The young couple may not fully get this message, but their parents and grandparents often come to me after the ceremony to say how important that message is.
Understanding marriage as part of our journey of growing as Christians is likewise transforming in all parts of our life.
Rather than making every hurt a story about us, we can ask ourselves what God wants us to make out of this.
If we choose, we learn to love when our partner, friends, or co-workers are difficult.
We learn to forgive when someone has hurt us.
We learn to be generous when we feel limited.
We desire happiness, sure – but lasting happiness is a byproduct of living for God.
Romans 12:2 Do not conform any longer to the pattern of this world, [partly, “all about me” attitude] but be transformed by the renewing of your mind. Then you will be able to test and approve what God’s will is – His good, pleasing and perfect will.
Craig Barnes develops this idea in his book Sacred Thirst, Meeting God in the Desert of our Longings where he tells about how his life changed the day his father brought home a twelve-year-old boy named Roger.
Roger’s parents had both died of drug overdoses, and as the family’s pastor, Craig’s dad had done everything possible to intervene in their addiction.
When it became clear that no one else cared about this boy, the Barnes decided to raise him as their own.
Growing up in a home of heroin addicts was far different from his new life, and it took some big adjustments for Roger to appreciate his new blessings.
Now the Barnes were constantly saying things like, “No, no, Roger, that’s not how we act here. You don’t have to shout to get what you want.”No, Roger, in this household you don’t have to fight to get your way.”
You see, with his former parents, life was impoverished, chaotic and never felt safe, so Roger had spent his first twelve years consumed by uncertainty and fear, and, quite naturally, completely self-absorbed.
But now, in his new home, he had to learn about sharing things demonstrating good manners and participating in family chores for the good of the whole family.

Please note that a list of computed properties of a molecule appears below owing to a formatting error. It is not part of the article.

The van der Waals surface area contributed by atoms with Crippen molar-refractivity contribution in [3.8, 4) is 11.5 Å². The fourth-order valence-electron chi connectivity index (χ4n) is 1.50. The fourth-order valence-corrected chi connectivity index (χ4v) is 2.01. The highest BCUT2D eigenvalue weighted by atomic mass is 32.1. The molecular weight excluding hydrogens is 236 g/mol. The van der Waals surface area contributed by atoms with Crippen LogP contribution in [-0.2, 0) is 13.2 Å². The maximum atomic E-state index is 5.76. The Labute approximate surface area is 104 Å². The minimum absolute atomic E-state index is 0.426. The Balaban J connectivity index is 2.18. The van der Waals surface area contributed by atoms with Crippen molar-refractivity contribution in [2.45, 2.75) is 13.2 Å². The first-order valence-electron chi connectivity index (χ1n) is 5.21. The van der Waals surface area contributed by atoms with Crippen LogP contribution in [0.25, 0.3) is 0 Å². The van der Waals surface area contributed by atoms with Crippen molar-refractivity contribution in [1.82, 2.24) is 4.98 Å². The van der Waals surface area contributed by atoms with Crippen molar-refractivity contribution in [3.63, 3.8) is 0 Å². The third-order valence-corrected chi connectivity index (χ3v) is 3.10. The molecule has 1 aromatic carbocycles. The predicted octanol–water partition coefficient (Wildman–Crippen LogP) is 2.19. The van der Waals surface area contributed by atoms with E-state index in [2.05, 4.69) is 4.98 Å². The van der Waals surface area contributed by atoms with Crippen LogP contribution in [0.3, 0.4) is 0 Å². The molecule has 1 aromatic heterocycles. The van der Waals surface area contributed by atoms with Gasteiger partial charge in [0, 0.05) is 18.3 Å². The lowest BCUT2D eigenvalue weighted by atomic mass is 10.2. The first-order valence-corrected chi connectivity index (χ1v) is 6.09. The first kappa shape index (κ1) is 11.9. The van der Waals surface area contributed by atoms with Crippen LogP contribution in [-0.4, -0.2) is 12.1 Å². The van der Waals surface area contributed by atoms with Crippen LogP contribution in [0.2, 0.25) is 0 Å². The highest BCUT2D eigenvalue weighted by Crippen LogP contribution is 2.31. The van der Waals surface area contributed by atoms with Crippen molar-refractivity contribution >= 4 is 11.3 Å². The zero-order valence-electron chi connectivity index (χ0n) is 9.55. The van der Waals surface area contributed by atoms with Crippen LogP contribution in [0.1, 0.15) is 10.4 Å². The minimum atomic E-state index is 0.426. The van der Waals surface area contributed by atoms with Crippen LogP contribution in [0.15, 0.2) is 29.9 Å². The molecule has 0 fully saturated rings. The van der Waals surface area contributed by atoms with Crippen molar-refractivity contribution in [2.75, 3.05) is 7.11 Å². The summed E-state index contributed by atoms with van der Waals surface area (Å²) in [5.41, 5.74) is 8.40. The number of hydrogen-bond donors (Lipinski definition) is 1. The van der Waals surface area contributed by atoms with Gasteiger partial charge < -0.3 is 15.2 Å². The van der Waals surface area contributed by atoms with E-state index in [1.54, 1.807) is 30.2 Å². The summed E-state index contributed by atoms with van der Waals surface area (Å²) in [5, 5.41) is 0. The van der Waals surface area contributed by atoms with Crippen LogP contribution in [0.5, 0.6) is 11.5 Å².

Over time, Roger worked to learn new attitudes and over time his fears subsided.
Over time, Roger could enjoy the abundance of his adopted family.
Understand that none of Roger’s hard work to change his behavior was necessary in order to be part of the family.
No, by the grace of the Barnes family he had been adopted – it was only because he reoriented his attitudes to receive adopted parents’ love that he was able to make the changes.
The imagery of adoption is powerful because it gives us a framework for seeing ourselves part of God’s larger family.
Ephesians 1:5 Long, long ago God decided to adopt us into His family through Jesus Christ. (What pleasure he took in planning this!) God wanted us to enter into the celebration of His lavish gift-giving by the hand of His beloved Son.
Had Roger persisted in his old ways, then the Barnes’ household would have become a living hell.
Instead, he responded to the overwhelming love shown him by eventually seeing himself as part of something more than himself: a new, healthy family.
Craig Barnes writes about this experience, “While we cannot conform ourselves into being a people who deserve to be at home with the Father, we do find it irresistible to begin to make changes once we discover that, by grace, we have been brought home.”
So, to live more fully in 2019 we don’t have to justify ourselves with overwork, elevate ourselves by putting others down, or even get our way in every argument.
As a matter of fact, obsessing with all that stuff will merely rob us of valuable hours and days and weeks of the life God has given us.
Out of pure love, God has given you whatever days of life you have.
They’re pure gifts, and there are no “do overs”.
God’s hope is that you will step aside so you can enjoy them fully and share the joy of this grace with others.